•         First of all it’s a decision by the user. Just because I happen to have a certain payment instrument doesn’t mean it’s open for use in a given transaction at all. So we potentially have a subset of pre-configured (by the user) instruments for a given context.

•         The actual pick needs to be made on the payers side as we won’t try to send information about the content of a user’s ‘wallet’ to a merchant. (I hope we agree on this…)

•         If automation just supports a user who is present, conflict situations should be referred to him/ her to intervene and potentially bring other options to the table – e.g. choosing an instrument which costs him/her extra money..

•         If there is no user present, automation might require a second round but we need to make sure the matching really ends after that unless we want to create situations in which everybody waits for the other to move…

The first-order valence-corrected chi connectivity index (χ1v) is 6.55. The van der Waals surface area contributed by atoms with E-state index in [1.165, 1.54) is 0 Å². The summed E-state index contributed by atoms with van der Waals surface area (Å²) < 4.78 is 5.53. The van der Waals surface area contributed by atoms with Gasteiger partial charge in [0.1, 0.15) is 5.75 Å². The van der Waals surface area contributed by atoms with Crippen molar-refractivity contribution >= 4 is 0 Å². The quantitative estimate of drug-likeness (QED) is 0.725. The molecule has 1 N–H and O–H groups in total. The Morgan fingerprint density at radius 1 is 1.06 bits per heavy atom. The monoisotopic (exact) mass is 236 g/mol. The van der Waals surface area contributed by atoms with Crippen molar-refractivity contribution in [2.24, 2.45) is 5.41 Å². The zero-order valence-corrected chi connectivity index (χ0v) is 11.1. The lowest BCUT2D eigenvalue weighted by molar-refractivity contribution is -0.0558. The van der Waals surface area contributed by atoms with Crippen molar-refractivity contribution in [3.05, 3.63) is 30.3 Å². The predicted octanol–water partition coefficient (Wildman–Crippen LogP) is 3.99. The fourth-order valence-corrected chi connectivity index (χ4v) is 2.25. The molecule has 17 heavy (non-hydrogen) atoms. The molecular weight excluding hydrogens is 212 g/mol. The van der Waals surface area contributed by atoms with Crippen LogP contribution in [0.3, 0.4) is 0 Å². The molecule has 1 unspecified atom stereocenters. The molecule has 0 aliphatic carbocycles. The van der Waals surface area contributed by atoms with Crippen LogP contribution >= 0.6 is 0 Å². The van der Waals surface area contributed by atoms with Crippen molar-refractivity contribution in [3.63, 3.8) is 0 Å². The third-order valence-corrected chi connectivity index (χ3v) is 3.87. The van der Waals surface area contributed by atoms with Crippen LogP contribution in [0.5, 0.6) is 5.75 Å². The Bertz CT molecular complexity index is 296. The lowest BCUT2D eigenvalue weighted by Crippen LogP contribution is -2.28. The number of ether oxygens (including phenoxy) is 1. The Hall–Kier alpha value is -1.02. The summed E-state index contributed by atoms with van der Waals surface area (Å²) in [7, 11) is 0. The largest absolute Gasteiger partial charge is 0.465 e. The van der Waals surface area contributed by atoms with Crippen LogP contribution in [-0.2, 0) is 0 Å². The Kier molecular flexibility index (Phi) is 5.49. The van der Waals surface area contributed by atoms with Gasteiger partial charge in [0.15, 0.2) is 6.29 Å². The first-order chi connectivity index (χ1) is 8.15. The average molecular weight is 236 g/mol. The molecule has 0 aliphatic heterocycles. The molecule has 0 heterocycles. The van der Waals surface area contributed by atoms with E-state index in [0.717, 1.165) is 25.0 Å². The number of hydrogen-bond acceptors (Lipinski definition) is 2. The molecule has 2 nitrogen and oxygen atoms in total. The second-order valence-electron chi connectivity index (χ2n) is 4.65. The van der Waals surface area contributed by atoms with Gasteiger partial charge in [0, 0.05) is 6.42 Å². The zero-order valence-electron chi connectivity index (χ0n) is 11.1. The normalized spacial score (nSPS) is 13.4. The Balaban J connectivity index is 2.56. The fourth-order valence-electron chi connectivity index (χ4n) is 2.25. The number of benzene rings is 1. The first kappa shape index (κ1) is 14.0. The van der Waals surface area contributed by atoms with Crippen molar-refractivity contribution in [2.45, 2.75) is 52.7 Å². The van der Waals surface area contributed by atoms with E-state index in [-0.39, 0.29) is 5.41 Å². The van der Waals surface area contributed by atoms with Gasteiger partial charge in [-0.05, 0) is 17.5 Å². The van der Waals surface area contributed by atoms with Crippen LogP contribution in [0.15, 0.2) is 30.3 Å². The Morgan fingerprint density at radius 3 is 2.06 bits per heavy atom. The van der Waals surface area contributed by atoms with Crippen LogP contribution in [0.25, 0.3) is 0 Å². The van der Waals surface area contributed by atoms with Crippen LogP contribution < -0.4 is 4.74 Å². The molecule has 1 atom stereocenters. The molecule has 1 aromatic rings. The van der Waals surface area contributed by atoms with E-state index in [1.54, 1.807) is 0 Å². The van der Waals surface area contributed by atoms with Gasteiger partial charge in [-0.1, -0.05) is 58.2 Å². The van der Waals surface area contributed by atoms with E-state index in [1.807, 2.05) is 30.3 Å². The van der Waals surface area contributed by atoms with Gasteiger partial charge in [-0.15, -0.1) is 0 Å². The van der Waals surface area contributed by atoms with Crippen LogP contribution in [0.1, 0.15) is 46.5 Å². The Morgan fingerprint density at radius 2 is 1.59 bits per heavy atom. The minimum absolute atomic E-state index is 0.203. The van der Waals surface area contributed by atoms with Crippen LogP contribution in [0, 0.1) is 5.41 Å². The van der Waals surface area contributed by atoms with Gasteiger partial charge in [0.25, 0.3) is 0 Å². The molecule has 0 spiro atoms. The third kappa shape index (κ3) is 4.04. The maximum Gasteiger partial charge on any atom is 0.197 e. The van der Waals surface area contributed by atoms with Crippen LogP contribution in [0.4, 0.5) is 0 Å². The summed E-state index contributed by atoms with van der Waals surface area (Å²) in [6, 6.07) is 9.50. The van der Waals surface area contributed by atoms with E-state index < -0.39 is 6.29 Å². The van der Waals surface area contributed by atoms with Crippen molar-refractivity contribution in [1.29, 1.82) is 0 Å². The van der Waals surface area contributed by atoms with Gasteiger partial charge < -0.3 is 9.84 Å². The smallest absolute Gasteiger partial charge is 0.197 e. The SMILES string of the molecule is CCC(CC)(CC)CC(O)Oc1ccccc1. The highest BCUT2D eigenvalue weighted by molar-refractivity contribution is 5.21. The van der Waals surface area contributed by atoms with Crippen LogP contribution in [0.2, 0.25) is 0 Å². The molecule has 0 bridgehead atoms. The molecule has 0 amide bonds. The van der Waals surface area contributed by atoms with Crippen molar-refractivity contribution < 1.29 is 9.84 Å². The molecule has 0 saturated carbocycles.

•         For future scenarios we could consider that the payee annotates the options offered in the first place to communicate rebates etc. to promote specific options. (Which could in turn feed into decision making in the payer’s side’s automation)

•         In how far automation with user present or user not present can get more complex, I wouldn’t want to predict, but I’m sure it’s important to always think such protocols in a ‘manned case’ as well as in the ‘unmanned case’ for a number of reasons (simplicity, trust in automation, backward-compatibility).

We have never implemented these more complex processes, but I know pretty well we could do so pretty easily along a real human interaction sequence. Adding automated negotiation e.g. could be an interesting option for the future but will be much harder to make people trust in. So let’s start simple, I’d say.